If you think that it’s still a bit silly for WB to be considered a studio on the downturn after a decade of extended dominance just look at what has become of Sony Pictures, once so high off of Sam Raimi’s Spider-Man films.
WB swings for the fences, and it’s very possible that come 2016 their current slump will have become prolonged (just as it’s perfectly possible something like next January’s Man from U.N.C.L.E. will have gifted them a new hit franchise). So, from a studio suit point of view it seems perfectly obvious that they would want to finally go all in on leveraging their DC properties because, basically, it worked so well for them with The Dark Knight trilogy. Sure, Christopher Nolan is barely involved in the new films, and only 2 of Zack Snyder’s films have been box office hits (300, Man of Steel), but WB president Greg Silverman clearly believes in him, telling THR, “”I have done really well in my career betting on Zack Snyder. If I can bet on him once or twice a year, I’d love it.”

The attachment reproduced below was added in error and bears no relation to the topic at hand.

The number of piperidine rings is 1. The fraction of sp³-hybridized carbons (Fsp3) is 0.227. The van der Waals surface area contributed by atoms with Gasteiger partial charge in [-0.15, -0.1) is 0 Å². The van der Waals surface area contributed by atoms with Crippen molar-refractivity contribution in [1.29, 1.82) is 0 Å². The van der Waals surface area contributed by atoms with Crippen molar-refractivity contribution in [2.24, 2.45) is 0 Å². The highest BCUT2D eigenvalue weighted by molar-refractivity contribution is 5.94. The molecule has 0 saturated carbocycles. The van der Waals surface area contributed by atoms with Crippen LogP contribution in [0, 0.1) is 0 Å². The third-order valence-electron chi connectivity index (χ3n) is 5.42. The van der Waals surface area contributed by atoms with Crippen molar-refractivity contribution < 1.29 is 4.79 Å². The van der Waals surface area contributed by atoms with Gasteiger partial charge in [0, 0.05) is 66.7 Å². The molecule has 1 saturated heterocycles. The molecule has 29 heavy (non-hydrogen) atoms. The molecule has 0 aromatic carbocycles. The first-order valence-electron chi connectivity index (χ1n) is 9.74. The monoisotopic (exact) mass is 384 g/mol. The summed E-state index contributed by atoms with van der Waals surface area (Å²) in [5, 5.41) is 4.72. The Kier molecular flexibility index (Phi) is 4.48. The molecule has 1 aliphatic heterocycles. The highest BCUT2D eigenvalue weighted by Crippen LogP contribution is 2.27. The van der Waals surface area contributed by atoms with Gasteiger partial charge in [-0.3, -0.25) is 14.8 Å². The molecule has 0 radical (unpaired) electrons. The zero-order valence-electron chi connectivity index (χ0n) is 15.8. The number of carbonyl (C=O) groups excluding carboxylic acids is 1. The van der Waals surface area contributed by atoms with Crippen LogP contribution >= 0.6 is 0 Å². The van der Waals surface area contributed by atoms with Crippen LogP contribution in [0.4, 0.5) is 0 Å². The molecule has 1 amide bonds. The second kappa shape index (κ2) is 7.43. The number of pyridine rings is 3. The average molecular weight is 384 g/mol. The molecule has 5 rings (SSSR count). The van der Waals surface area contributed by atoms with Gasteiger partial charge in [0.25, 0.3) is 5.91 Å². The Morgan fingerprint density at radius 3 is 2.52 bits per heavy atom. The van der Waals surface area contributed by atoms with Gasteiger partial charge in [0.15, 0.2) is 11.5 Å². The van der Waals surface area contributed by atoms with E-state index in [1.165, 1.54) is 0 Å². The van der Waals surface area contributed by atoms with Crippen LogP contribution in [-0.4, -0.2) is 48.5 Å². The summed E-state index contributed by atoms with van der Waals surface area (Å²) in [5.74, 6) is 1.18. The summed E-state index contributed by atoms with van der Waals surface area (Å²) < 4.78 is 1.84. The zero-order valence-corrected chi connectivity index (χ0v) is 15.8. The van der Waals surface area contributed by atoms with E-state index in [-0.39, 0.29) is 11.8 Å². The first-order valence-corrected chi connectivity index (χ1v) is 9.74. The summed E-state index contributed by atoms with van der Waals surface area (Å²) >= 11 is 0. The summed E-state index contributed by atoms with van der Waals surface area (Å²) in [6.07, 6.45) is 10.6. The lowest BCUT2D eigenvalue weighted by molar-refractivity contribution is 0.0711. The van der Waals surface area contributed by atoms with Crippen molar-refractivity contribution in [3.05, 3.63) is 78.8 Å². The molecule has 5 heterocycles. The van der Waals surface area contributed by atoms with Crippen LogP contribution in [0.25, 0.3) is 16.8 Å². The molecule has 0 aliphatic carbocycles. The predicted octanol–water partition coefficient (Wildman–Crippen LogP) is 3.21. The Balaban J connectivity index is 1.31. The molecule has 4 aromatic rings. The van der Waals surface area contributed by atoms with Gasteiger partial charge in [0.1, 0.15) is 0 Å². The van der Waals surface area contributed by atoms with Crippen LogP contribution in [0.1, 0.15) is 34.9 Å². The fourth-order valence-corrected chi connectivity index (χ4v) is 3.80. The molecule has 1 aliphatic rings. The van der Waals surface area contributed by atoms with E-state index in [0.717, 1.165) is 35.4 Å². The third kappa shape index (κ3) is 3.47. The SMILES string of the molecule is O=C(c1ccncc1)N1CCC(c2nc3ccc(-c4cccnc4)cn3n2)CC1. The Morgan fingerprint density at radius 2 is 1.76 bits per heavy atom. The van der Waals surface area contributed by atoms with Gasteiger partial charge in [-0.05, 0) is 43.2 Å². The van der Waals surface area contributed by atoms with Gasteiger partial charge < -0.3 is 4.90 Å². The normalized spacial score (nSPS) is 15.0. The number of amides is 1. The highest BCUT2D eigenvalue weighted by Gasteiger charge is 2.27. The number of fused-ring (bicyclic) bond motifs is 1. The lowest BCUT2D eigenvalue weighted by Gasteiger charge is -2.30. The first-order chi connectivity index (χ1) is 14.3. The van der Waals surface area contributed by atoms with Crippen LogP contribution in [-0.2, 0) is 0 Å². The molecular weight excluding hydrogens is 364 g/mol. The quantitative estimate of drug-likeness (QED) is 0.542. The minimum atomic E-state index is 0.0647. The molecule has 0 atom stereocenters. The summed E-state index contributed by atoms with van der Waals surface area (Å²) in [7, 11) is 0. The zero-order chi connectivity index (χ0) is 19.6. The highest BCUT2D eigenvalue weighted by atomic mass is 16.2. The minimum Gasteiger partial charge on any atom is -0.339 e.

How about betting on DC comic book movies 2 times a year every year through 2020? That’s exactly what they’re doing, but this is still the same studio that made Green Lantern and Superman Returns. As The Amazing Spider-Man 2 has proven, a studio’s big franchise plans ultimately come down to making sure the early installments in that plan don’t suck. Your move, Batman Vs. Superman. Please don’t suck. Then again, if Nikki Finke is right it won’t really matter in the short-term because Shazam and Justice League will be on the way no matter what. Still, please don’t suck.